Bryan Robinson 6:03

Yeah, so an interesting thing that you kind of said, Kevin, in the beginning of this story, which is, I think, different from what a lot of people have said about their kind of intro into the Jamstack was, you actually started with this idea that we need serverless functions, we need Functions as a Service, whereas most people are saying, you know, hey, I am already using view or I'm already using react. So I got into this thing called Gatsby, I got into this thing called grid zone. And that was my entry point, or, you know, I like HTML. So I got into Jekyll or something along those lines. Where it said, where you're kind of saying, you know what, we don't want a monolith on the server, we want to break it up. And then oh, what are these other things we can do to attach it is that kind of a good representation of what you're what you were going there?

Gareth McCumskey 6:50

Yeah, it was interesting, because there was some other things we were looking at sort of at the same time, I was really doing a big investigation into micro services as well, because this is back in 2016, as well, just to give it a little bit more context. So micro services was kind of new and coming out. And there's a few books written and it was growing in popularity. And when looking at microservices, the one thing that struck me instantly was how come out complex the infrastructure behind it looked. So microservices looks really complex for us to try and use. And we didn't feel confident in our skills, you know, in managing all this amount of infrastructure, as I mentioned, and servers just seemed a great answer for that. And very quickly, we realized that building a back end with something like serverless wasn't just about the Functions as a Service, because lambda was that new thing that I'd seen at AWS event which sort of struck struck me as well, and ultimately led me when I was investigating serverless, to realize that this was using lambda. But it's also all about the other services that you end up consuming as well, which you build upon. And that essentially replaces the need for this massive monolithic back end server. One of the things I point out to folks is that when you're building an application, there's really three, three main things that you need, you need some way to receive a request, some some HTTP endpoint, you need some way to compute, and you need some way to store data. That's ultimately and then of course, the fourth part, I guess, would be the response back, which would be the static pages that you're providing to user to, to consume. But ultimately, with an API, there's three components, we need to receive a request, you need to compute a response, and you just store data. And when you look at serverless, especially on the AWS side, which is what I'm most familiar with, you have AWS lambda, which kind of started a lot of this dynamodb, which ends up being a fantastic serverless Datastore. And API gateway, which becomes that front end that you need that can handle handle that scale and load. And then you've got your pick of the static, static site, web servers out there, everything from s3, to you know, there's a whole bunch of options out there to store static sites. So that's pretty cool. Awesome.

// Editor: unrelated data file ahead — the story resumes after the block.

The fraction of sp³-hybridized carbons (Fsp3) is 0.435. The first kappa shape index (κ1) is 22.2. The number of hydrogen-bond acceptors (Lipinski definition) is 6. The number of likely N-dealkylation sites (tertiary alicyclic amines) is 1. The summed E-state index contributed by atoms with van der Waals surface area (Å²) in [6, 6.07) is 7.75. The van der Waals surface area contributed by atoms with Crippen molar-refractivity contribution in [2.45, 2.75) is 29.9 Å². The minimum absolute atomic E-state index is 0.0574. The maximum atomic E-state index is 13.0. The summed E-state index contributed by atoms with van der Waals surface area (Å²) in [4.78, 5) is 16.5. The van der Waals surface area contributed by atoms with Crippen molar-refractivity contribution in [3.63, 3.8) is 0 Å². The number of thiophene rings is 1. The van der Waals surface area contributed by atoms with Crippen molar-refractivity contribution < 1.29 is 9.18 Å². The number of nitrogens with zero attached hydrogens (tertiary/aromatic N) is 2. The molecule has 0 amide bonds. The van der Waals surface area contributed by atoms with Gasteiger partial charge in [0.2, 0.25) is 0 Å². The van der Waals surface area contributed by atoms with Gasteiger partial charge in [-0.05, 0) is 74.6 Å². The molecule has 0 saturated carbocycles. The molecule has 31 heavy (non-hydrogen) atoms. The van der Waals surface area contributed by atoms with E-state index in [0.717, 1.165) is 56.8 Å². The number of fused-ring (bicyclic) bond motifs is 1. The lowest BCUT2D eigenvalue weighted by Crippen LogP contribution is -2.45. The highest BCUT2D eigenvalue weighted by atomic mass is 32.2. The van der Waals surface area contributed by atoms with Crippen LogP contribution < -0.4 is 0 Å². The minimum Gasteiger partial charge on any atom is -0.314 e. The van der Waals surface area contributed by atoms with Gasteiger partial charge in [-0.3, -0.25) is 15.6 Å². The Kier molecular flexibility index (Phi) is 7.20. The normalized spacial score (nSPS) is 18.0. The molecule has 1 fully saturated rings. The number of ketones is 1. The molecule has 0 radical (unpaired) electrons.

Bryan Robinson 8:54

So So obviously, that was how you were using the Jamstack. Professionally, back when you were doing that, how are you using the Jamstack professionally now and also personally, personally?

Gareth McCumskey 9:05

Yeah, it's interesting, I kind of use things in very similar way. So right now, pretty much all the sites that I build end up with a step by step all the front end sets in a statics store somewhere like an s3 with a cloud front in front of it. And the API back end, the difference has become the difference now is that the issue, I'm traditionally from the back end, so that's why my focus tends to be on on back end infrastructure. I just more adept at that, I guess. There's a lot of skill that goes into building a good front end and I just haven't had the time to really focus on that. I mean, it's a it's a massive world to delve into. But for example, my my back ends now for my API's tend to be microservices based, and with tools like like, you know, with the cloud and AWS and many other cloud providers as well. You can build really sophisticated back end services with Beautiful asynchronous communications between them. That lets you defer all sorts of load and issues that you may normally experience into asynchronous processes that kind of execute when they feel like it when they go capacity, which is fantastic. It just means that when you have that, that buzz of traffic at eight in the morning from your customers, because you sent them a mass email, you can handle what you need to the front end, because s3 or all these other site generators can handle the HTML and CSS they need to push out. But your back end is just deferring all the processing of the instance. It's a pretty interesting way to build things.

Bryan Robinson 10:33

Yeah, it definitely it can. It can be kind of a web to weave in your mind, but it works incredibly well on the actual technology.

Gareth McCumskey 10:42